NEW YORK (360Dx) – The year got off to an auspicious beginning for many diagnostics firms as the 360Dx Index grew more than 8 percent month over month in January.
Overall, 17 companies' share prices rose last month, while eight firms' stock prices dropped, as the index rebounded after a decline of nearly 3 percent in December.
The 360Dx Index also surpassed the performance of the broader markets. The Dow Jones Industrial Average was up 6 percent month over month in January, while the Nasdaq Composite and the Nasdaq Biotech each rose 7 percent.
Leading the gainers was GenMark Diagnostics, whose stock price grew more than 30 percent month over month, followed by Thermo Fisher Scientific (+18 percent) and Natera (+16 percent). Invitae (-24 percent) had the biggest month-over-month drop, while shares of Oxford Immunotec (-17 percent) and NeoGenomics (-13 percent) also retreated by double-digit percentage points.
GenMark's share-price boost was driven by a decision by the largest bank in the US, JP Morgan Chase, to up its stake in the molecular diagnostic testing firm. In a document filed on Jan. 22 with the US Securities and Exchange Commission, GenMark disclosed the bank had taken a greater-than-5-percent ownership stake in the company, prompting a 4 percent gain in GenMark's share price, with the trading volume on its stock up nearly fivefold for the day.
On Jan. 23, GenMark's stock price closed with a 15 percent gain.
Earlier in the month, the company also said that its preliminary fourth quarter and full-year 2017 revenues would beat the consensus Wall Street estimates, and at the 36th annual JP Morgan Healthcare Conference, it announced a new platform, the ePlex NP, a scaled down version of its ePlex system, which will be targeted at smaller hospitals and integrated delivery networks.
Thermo Fisher's share price climbed steadily throughout January. The company began the month by announcing a deal with Illumina to make its AmpliSeq chemistry compatible with Illumina's sequencers, while it also launched two new sequencers. It ended the month by announcing its Q4 2017 revenues jumped 22 percent year over year and beat the consensus Wall Street estimates on the top and bottom lines.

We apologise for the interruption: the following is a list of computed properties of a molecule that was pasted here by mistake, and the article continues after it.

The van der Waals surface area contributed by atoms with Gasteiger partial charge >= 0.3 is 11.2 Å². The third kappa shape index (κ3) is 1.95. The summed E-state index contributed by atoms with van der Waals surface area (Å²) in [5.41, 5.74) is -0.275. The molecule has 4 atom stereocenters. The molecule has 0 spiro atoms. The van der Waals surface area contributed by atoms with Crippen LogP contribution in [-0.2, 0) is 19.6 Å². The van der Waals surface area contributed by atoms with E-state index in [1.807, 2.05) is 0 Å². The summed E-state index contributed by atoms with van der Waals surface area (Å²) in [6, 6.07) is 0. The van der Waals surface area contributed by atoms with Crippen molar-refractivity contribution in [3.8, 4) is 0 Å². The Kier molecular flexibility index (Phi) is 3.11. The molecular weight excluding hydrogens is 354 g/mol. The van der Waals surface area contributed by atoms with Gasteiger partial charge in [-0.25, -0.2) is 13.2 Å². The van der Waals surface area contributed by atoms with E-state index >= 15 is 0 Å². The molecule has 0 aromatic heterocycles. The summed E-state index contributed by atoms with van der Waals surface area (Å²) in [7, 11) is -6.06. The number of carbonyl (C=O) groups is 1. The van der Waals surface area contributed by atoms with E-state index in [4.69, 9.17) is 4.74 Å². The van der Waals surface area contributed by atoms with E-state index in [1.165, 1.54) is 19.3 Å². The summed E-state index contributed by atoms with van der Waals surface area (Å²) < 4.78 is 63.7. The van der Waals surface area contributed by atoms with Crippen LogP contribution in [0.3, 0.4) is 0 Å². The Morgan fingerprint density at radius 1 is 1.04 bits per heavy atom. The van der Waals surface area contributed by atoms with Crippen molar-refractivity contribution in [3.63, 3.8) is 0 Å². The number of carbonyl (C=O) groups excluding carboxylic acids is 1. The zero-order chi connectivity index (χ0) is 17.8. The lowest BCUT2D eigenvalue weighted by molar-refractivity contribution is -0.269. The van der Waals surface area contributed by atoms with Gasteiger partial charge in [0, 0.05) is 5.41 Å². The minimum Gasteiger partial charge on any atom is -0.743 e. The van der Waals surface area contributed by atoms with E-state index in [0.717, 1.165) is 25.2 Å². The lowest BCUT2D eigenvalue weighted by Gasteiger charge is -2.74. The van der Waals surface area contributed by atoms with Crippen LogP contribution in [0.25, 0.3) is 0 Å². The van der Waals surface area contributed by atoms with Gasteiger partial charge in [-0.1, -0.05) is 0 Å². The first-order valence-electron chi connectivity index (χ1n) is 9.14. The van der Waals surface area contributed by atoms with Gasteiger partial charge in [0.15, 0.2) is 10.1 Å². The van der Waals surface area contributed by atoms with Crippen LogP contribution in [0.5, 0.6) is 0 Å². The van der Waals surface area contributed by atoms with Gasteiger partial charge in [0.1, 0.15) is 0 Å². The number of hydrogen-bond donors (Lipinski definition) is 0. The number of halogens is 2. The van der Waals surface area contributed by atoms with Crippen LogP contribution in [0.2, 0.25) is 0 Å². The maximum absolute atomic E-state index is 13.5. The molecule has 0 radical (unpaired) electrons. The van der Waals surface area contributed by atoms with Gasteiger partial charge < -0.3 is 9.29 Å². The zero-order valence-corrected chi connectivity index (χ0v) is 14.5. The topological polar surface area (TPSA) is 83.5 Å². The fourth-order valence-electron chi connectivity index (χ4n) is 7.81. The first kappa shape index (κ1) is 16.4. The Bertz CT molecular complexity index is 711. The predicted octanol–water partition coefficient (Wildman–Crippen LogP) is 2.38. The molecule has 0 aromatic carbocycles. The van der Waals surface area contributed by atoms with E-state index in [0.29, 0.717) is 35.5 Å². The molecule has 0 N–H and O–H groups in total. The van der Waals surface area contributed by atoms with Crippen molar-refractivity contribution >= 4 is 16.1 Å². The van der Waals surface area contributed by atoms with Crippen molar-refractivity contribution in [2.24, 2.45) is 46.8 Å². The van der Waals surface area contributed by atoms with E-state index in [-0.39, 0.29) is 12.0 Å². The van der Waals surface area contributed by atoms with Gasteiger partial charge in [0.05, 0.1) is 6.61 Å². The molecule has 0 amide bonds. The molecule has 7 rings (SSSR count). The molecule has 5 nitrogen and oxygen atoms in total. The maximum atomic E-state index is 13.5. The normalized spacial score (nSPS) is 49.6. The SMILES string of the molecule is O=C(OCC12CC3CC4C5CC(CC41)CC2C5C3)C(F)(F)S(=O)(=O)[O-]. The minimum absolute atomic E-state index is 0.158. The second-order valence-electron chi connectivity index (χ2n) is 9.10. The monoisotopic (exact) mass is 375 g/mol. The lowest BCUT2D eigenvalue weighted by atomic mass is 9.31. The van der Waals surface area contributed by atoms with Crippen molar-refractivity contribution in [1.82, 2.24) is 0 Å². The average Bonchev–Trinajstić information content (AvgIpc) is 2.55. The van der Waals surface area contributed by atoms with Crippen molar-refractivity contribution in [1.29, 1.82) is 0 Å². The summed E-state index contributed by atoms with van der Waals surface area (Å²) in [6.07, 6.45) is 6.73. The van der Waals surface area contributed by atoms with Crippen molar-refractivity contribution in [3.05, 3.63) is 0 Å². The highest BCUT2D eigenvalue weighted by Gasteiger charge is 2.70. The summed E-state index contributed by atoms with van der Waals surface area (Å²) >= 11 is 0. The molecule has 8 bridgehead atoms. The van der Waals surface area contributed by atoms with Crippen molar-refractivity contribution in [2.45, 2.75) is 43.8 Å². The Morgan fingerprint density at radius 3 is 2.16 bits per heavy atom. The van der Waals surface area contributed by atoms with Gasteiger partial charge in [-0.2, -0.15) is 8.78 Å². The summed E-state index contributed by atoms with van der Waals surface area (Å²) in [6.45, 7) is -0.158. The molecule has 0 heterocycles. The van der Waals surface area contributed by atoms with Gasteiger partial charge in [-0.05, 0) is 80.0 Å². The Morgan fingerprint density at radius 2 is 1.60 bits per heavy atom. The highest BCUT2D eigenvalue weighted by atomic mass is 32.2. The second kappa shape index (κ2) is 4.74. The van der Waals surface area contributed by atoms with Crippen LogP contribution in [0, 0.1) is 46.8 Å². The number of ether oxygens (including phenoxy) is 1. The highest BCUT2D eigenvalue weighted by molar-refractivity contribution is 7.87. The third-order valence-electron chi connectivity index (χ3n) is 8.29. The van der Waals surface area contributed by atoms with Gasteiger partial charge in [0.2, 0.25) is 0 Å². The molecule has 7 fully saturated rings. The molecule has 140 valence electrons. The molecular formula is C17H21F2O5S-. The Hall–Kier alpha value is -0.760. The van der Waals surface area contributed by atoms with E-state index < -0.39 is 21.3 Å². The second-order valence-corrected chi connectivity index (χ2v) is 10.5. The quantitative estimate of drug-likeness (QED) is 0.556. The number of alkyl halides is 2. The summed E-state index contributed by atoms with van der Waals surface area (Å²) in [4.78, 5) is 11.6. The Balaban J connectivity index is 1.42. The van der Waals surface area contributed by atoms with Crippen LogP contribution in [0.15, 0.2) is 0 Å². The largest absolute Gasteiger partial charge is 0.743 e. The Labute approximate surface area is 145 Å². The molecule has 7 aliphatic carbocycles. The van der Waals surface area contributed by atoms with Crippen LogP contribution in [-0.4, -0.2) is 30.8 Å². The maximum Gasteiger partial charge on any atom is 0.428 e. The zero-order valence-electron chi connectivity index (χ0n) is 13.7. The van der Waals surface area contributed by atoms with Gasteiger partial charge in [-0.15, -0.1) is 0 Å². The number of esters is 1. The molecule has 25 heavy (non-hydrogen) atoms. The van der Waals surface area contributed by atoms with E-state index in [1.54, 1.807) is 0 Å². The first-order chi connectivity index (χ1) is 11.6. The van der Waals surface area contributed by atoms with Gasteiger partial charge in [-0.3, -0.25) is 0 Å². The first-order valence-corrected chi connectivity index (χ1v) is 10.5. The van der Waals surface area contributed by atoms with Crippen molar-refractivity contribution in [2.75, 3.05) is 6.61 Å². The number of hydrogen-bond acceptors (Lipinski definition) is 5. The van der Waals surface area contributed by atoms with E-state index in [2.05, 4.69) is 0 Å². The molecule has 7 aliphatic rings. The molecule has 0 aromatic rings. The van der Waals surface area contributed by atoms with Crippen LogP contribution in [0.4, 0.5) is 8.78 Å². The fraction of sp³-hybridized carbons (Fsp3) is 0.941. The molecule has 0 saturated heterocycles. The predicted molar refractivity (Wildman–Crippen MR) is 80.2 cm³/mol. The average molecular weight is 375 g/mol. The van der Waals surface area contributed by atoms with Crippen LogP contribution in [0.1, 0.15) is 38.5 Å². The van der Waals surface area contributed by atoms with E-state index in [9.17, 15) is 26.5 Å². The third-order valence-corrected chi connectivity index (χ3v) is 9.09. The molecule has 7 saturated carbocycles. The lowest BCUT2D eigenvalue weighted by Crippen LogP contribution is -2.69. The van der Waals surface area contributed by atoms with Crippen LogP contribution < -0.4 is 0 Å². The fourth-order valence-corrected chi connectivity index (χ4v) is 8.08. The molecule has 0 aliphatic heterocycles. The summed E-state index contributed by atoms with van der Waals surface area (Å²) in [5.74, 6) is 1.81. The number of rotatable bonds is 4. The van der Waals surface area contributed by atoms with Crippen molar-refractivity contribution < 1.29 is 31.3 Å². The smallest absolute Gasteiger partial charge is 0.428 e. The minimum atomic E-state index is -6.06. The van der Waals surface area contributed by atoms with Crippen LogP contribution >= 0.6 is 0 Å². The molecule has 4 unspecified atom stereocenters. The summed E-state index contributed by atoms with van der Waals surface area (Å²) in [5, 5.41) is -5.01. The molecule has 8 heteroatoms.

Meantime, Natera's increase happened without any obvious drivers, though CEO Matt Rabinowitz said at the JP Morgan conference that the firm had signed deals with eight unnamed drug developers for use of the company's cell-free DNA assay called Signatera, with a handful of additional deals in the works.
Among the decliners, Invitae said in early January that it anticipates its full-year 2017 revenues to more than double to $59 million. However, that would still leave the firm short of analysts' average revenue estimate of $68.1 million, and on the day of Invitae's preannouncement, its shares dropped 14 percent.
At the JP Morgan conference, Invitae CEO Sean George said the genetic testing market needs a new business model that would bring genomics into healthcare. During the next two years, he told investors, the company would build a new industry based on genomic data management and the creation of entire networks of data, patients, doctors, and healthcare systems.
That failed to impress investors, and on the same day, Invitae's stock price retreated 4 percent.
A preliminary earnings announcement also precipitated a sell-off of Oxford Immunotec's shares. Early in the month, the company lowered its Q4 revenue range, which also would fall short of the consensus Wall Street estimate. Investors responded by driving down its stock price 19 percent on the day of the preannouncement on heavy trading.
NeoGenomics' share-price decline had no obvious drivers as its stock price fell steadily throughout the month.